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Re: Novelists cannot become great as long as they remain in academia [#permalink]
Understanding the argument - ­
Novelists cannot become great as long as they remain in academia. - Conclusion. 
Powers of observation and analysis, which schools successfully hone, are useful to the novelist, but an intuitive grasp of the emotions of everyday life can be obtained only by the kind of immersion in everyday life that is precluded by being an academic. - Supporting premise. Basically, it says that while academia provides the power of observation and analysis, it doesn't provide an intuitive grasp. 

Which one of the following is an assumption on which the argument depends?

We need to find a missing premise or a minimum condition. We need to connect that "Novelists cannot become great as long as they remain in academia" with the premise that "while academia provides the power of observation and analysis, it doesn't provide an intuitive grasp." The gap is that an "intuitive grasp is necessary for novelists to become great."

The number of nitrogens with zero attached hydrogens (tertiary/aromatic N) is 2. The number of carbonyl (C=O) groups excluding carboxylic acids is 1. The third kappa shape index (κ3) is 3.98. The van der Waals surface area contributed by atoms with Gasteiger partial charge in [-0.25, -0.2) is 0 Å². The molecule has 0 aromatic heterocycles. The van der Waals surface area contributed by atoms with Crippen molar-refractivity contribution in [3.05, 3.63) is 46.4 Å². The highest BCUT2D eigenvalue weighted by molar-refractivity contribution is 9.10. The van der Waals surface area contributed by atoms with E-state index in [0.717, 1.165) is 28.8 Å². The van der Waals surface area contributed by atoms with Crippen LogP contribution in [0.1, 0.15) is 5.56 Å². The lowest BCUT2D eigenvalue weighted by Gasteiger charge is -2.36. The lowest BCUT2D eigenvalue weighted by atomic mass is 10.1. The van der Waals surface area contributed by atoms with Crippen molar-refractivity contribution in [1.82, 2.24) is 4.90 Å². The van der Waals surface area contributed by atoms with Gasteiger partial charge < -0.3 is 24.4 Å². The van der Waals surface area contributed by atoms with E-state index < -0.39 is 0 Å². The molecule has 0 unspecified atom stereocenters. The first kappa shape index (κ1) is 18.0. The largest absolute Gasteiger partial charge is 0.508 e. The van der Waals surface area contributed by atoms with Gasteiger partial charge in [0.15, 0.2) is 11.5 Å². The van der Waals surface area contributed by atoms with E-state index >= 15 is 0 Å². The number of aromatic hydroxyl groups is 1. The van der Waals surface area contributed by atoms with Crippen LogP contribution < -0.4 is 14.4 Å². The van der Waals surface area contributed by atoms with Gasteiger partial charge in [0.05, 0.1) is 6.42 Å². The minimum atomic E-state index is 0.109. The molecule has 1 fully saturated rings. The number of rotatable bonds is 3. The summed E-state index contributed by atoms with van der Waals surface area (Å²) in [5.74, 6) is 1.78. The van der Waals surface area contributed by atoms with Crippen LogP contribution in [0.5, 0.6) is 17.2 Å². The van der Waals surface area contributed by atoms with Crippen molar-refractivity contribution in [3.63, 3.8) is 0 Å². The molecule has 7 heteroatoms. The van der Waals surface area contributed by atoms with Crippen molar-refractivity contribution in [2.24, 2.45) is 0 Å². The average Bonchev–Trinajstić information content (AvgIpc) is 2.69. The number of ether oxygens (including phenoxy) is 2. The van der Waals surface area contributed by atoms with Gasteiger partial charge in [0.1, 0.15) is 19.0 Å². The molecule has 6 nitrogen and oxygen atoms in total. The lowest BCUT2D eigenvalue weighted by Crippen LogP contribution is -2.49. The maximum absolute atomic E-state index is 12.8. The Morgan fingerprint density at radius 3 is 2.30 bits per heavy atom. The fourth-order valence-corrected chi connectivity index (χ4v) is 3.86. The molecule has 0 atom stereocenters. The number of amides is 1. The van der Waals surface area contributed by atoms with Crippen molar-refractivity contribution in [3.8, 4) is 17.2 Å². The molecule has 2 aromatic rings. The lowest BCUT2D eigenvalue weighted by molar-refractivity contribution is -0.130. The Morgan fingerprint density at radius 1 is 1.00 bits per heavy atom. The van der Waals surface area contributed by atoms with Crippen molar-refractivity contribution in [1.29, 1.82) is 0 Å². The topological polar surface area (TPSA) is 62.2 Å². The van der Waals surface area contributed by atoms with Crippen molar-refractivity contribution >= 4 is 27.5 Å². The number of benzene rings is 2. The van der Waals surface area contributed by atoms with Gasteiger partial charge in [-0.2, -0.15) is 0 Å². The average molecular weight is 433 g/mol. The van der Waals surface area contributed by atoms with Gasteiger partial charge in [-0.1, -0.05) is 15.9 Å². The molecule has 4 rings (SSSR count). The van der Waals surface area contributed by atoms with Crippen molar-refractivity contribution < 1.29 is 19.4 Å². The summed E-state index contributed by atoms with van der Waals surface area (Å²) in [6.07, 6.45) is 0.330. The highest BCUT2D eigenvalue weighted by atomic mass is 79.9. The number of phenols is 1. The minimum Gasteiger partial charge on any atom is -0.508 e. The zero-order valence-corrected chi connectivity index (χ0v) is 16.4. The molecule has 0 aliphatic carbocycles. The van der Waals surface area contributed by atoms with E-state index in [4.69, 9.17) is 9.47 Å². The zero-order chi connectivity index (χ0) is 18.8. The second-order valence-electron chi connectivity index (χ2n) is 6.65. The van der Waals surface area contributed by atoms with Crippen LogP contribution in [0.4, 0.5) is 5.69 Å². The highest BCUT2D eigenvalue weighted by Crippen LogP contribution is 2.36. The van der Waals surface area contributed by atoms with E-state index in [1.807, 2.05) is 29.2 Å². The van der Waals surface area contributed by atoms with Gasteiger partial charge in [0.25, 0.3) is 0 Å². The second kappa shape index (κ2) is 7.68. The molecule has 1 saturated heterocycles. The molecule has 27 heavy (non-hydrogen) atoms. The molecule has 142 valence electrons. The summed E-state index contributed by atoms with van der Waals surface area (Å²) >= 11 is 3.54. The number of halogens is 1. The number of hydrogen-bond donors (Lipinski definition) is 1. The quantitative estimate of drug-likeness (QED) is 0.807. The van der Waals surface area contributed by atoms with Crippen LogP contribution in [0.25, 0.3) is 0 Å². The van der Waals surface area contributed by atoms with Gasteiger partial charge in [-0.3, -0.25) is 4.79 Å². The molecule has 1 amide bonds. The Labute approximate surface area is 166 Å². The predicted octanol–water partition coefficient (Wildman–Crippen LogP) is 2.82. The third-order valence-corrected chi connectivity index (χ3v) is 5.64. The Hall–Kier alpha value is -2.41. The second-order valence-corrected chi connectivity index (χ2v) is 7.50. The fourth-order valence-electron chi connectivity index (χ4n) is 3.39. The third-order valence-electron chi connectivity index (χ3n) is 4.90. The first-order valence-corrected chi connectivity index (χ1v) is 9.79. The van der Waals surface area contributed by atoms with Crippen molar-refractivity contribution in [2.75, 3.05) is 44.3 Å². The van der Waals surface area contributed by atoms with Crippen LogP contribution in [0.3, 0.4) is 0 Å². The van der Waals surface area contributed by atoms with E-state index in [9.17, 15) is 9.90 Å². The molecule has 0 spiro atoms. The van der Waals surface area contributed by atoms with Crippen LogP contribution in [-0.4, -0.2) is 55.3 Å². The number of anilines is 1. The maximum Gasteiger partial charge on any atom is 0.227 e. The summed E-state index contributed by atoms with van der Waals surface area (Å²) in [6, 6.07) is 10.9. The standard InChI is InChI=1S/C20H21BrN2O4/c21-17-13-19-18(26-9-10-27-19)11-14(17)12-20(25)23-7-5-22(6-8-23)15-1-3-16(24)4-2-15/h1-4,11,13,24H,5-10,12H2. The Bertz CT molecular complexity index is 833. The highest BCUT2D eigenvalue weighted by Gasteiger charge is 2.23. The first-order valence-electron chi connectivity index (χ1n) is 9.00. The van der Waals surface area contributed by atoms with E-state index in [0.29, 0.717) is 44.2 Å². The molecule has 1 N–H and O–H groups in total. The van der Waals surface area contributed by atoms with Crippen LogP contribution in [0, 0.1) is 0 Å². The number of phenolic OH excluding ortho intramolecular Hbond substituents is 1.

(A) Novelists require some impartiality to get an intuitive grasp of the emotions of everyday life - Distortion. 

(B) No great novelist lacks powers of observation and analysis - But that's not something that we need. We need an intuitive grasp. Out of scope. 

(C) Participation in life, interspersed with impartial observation of life, makes novelists great - Which makes both the necessary conditions; thus, they can still be great while in academia. At best, it is a weakener. 

(D) Novelists cannot be great without an intuitive grasp of the emotions of everyday life - Yes. It bridges the gap. 

(E) Knowledge of the emotions of everyday life cannot be acquired by merely observing and analyzing life - Yes, the argument, in a way, already said this. See the ONLY way to get an intuitive grasp is by the kind of immersion in everyday life. At best, it's a strengthener. If we negate it, "Knowledge of the emotions of everyday life can be acquired by merely observing and analyzing life," which basically challenges the premise which says, "The ONLY way to get an intuitive grasp is by the kind of immersion in everyday life." Not only that, even if we knew that there is another way to get an intuitive grasp, we still need to tie it as a minimum condition to become a great novelist. 
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Re: Novelists cannot become great as long as they remain in academia [#permalink]
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